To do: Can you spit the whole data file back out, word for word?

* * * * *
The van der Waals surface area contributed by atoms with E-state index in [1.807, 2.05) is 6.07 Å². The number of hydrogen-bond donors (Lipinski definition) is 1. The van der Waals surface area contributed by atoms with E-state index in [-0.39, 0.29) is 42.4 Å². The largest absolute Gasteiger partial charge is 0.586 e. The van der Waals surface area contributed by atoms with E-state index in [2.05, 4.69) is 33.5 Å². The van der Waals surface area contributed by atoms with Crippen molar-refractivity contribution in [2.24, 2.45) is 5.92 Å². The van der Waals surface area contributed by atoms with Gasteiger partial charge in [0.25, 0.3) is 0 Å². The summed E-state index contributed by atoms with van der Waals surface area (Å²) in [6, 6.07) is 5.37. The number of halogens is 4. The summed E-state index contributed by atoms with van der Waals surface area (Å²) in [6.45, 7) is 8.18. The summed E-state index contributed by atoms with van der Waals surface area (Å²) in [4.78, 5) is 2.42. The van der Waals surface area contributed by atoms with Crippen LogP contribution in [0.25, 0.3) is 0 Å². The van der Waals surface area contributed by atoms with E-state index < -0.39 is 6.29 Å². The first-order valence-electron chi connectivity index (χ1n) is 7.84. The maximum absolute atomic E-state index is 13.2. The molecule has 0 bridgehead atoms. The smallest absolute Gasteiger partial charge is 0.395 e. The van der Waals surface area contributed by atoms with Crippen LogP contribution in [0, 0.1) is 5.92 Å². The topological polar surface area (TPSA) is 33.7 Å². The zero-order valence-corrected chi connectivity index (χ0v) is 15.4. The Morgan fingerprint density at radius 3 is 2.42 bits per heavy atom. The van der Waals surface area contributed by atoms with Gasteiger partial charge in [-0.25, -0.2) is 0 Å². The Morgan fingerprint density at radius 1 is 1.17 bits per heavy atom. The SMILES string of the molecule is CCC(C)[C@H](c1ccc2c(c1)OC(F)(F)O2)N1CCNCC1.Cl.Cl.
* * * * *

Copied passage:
The van der Waals surface area contributed by atoms with E-state index in [1.807, 2.05) is 6.07 Å². The number of hydrogen-bond donors (Lipinski definition) is 1. The van der Waals surface area contributed by atoms with E-state index in [-0.39, 0.29) is 42.4 Å². The largest absolute Gasteiger partial charge is 0.586 e. The van der Waals surface area contributed by atoms with E-state index in [2.05, 4.69) is 33.5 Å². The van der Waals surface area contributed by atoms with Crippen molar-refractivity contribution in [2.24, 2.45) is 5.92 Å². The van der Waals surface area contributed by atoms with Gasteiger partial charge in [0.25, 0.3) is 0 Å². The summed E-state index contributed by atoms with van der Waals surface area (Å²) in [6, 6.07) is 5.37. The number of halogens is 4. The summed E-state index contributed by atoms with van der Waals surface area (Å²) in [6.45, 7) is 8.18. The summed E-state index contributed by atoms with van der Waals surface area (Å²) in [4.78, 5) is 2.42. The van der Waals surface area contributed by atoms with Crippen LogP contribution in [0.25, 0.3) is 0 Å². The van der Waals surface area contributed by atoms with E-state index < -0.39 is 6.29 Å². The first-order valence-electron chi connectivity index (χ1n) is 7.84. The maximum absolute atomic E-state index is 13.2. The molecule has 0 bridgehead atoms. The smallest absolute Gasteiger partial charge is 0.395 e. The van der Waals surface area contributed by atoms with Crippen LogP contribution in [0, 0.1) is 5.92 Å². The topological polar surface area (TPSA) is 33.7 Å². The zero-order valence-corrected chi connectivity index (χ0v) is 15.4. The Morgan fingerprint density at radius 3 is 2.42 bits per heavy atom. The van der Waals surface area contributed by atoms with Gasteiger partial charge in [-0.25, -0.2) is 0 Å². The Morgan fingerprint density at radius 1 is 1.17 bits per heavy atom. The SMILES string of the molecule is CCC(C)[C@H](c1ccc2c(c1)OC(F)(F)O2)N1CCNCC1.Cl.Cl.